Within Theology and Religious Studies departments, the religious studies component needs to be understood in more rigorous and 'continental' terms as 'the history of religions' and the prime reason for studying this should be the fact that modern theology has to consider the question of the entire variety and scope of human religious traditions. At the same time, it should be accepted that many people will want to study this subject and also theology itself for non-Christian or entirely secular reasons. Moreover, theology and religious studies should also be promoted as a new sort of literae humaniores very suited to undergraduate study in a globalised world. Yet perhaps paradoxically, the survival of this enterprise depends upon the hegemony of theology within it. However, the presence of other religions within our culture should be recognised by encouraging also the engaged intellectual articulation with Theology and RS departments of other religious traditions by practitioners of those traditions. Such practitioners often accept that this will nonetheless be a minority activity within a predominantly Christian department appropriate to a still officially and even, in some ways unofficially Christian country -- which they generally prefer to the prospect of a completely secular polity.

Hearing Texts and Reading Voices: on the redrawing of early Christianity. Judith Lieu

In recent years new approaches and questions have led to a significant redrawing of the map of early Christianity, in particular during the second century. Somewhat straightforward, linear narratives of the separation of Christianity from its Jewish roots, and of the development of its literature, ideas, and institutions have been replaced by a much richer awareness of diversity. At the same time, we have become much more attuned to those voices hidden between the lines of the texts or in alternative sources which were soon forgotten.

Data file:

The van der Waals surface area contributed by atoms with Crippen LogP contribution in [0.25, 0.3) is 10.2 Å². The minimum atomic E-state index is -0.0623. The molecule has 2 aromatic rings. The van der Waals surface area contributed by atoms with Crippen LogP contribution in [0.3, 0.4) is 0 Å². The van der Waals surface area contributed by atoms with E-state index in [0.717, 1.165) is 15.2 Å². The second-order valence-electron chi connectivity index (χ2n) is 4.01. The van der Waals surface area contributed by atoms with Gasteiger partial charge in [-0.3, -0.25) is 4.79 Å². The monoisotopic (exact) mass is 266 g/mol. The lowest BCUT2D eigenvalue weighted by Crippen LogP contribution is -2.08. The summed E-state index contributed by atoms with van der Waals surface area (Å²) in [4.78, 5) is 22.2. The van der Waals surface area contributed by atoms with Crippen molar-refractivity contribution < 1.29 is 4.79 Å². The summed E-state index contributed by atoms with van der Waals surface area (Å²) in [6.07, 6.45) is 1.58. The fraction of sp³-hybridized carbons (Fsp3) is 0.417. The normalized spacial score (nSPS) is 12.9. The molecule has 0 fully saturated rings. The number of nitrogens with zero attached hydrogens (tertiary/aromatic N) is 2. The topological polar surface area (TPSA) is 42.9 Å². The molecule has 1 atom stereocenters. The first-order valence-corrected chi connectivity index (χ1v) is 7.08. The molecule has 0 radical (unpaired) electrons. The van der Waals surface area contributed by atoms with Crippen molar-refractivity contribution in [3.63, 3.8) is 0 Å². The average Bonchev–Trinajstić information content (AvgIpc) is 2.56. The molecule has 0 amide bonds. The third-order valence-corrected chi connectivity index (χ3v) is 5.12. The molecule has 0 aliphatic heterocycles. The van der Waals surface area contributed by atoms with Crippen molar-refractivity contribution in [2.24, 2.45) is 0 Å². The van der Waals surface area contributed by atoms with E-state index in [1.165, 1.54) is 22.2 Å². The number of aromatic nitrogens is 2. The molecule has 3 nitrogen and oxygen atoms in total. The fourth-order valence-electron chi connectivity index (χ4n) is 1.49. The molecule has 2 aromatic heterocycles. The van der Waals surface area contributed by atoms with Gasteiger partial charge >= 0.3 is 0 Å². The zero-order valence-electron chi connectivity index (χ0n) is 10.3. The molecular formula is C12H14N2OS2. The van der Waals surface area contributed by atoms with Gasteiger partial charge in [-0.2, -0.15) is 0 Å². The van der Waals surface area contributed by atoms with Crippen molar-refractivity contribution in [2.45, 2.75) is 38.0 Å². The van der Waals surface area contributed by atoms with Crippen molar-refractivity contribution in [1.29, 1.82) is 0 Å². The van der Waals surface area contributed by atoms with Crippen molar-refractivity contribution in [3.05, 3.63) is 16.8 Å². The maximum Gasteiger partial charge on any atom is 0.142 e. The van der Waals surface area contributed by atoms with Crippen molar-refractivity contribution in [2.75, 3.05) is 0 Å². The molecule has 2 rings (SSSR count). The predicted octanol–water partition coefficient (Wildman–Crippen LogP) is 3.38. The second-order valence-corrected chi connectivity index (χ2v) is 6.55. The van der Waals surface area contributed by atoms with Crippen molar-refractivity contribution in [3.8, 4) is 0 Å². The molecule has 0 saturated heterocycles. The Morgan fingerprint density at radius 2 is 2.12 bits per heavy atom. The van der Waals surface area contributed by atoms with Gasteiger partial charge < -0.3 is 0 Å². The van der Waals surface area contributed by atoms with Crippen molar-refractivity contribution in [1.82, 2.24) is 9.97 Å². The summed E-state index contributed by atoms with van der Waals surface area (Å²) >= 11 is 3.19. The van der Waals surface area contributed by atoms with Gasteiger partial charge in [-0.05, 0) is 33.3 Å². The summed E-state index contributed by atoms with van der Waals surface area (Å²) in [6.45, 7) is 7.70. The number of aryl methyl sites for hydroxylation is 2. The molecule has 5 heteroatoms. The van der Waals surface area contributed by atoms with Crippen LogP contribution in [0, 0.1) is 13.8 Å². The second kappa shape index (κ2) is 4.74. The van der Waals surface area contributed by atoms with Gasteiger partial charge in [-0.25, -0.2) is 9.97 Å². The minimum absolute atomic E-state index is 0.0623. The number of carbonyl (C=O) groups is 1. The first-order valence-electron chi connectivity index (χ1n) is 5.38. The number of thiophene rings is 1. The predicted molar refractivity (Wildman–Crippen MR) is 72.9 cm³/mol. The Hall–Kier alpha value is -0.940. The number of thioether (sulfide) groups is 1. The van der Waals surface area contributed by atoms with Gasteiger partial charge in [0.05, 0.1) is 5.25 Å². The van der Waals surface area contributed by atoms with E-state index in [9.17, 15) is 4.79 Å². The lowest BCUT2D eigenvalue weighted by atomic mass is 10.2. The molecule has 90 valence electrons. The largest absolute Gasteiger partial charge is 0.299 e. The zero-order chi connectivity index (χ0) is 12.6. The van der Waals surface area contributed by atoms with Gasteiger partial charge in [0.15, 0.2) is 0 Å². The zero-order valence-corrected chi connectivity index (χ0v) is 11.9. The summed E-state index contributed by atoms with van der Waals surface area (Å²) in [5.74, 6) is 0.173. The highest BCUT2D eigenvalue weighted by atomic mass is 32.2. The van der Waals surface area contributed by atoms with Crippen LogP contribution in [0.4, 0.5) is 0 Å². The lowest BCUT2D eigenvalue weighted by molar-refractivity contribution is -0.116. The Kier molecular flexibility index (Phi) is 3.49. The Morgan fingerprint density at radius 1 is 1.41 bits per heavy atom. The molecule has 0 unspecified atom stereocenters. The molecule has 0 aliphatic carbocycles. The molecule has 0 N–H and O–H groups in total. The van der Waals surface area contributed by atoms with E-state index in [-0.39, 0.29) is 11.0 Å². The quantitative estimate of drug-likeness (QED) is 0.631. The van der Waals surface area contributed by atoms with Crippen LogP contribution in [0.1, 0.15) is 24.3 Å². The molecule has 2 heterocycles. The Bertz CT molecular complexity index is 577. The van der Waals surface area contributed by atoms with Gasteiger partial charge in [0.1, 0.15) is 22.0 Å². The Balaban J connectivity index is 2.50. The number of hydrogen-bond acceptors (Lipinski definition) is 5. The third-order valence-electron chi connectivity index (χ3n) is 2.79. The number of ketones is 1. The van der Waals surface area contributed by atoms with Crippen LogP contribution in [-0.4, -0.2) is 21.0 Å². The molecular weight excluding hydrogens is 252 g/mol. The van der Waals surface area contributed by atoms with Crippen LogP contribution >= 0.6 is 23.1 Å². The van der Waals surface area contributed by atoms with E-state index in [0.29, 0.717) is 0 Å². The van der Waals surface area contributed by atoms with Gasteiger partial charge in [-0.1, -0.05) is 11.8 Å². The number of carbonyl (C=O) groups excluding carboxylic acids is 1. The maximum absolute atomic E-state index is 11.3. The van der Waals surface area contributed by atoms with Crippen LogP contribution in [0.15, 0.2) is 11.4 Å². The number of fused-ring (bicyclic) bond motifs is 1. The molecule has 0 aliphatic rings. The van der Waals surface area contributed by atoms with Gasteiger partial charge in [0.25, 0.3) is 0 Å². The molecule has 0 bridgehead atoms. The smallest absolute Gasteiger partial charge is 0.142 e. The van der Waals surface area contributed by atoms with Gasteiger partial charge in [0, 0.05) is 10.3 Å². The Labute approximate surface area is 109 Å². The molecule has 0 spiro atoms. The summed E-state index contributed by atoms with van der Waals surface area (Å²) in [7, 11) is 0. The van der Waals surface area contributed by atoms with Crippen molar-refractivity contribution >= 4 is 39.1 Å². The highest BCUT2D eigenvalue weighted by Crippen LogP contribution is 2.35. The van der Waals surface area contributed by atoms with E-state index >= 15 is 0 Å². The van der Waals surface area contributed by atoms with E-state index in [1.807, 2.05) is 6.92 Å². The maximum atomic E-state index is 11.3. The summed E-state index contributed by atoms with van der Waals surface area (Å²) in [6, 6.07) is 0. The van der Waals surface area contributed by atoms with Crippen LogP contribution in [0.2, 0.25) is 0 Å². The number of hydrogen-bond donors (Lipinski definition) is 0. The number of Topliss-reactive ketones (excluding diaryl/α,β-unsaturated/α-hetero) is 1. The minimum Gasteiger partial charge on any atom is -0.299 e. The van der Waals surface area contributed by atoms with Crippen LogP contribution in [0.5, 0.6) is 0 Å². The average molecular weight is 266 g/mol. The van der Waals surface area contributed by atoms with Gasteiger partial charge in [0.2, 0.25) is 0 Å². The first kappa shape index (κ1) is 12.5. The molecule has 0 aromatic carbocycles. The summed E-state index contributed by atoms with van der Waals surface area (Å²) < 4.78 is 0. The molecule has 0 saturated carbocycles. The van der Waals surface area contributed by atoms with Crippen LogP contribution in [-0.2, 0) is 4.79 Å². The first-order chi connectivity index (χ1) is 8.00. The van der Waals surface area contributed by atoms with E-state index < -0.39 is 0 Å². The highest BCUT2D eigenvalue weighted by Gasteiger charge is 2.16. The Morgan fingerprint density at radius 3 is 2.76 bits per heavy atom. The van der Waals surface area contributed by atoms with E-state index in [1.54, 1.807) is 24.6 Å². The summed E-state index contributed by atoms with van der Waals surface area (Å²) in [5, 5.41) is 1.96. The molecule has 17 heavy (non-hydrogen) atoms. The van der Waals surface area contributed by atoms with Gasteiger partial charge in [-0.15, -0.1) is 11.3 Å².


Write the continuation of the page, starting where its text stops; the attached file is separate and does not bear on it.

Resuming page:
‘Read! In the name of thy Lord!’: Vision and vocation of the Word. Ataullah Siddiqui

Islamic historical order is contiguous with other cultures, faiths and civilisations. It also shares with them the supposedly common moral and spiritual as well as intellectual matrix of humanity. But what boundaries does the command ‘to read’ put upon the human quest for understanding, and in particular for Muslims? Should Islam provide a detailed blueprint for human society? Or does the Quranic calling to read ‘in thy name’ envisage a pluralistic vision of society? Siddiqui will explore such themes and the radical polarisation of the ‘study of Islam’ both in the academy and Muslim centres of religious learning. 

Distinctive voices require distinctive universities. The case for theology and a Christian university. Gavin D'Costa

D'Costa will examine some key steps in the secularisation of theology and then develop an argument for theology as the queen of the sciences within the university. This renewal of theology's proper disciplinary role implies that one proper setting for theology is a Christian university. The notion of a Christian culture underlying this institutional idea is key for the future of Christianity in Europe.

Questions between religions: deep reasonings, no map. David Ford

Questions raised between the religions can be a lever for the transformation not only of the field of theology and religious studies but also of how other academic disciplines relate to the religions, and of the nature of the university itself. But how are these questions best approached? The lecture will draw on examples from Europe, North America, the Middle East and China, and will also respond to earlier lectures in the series, in the course of offering a vision of best practice in relation to the religions for universities in plural societies of the twenty-first century.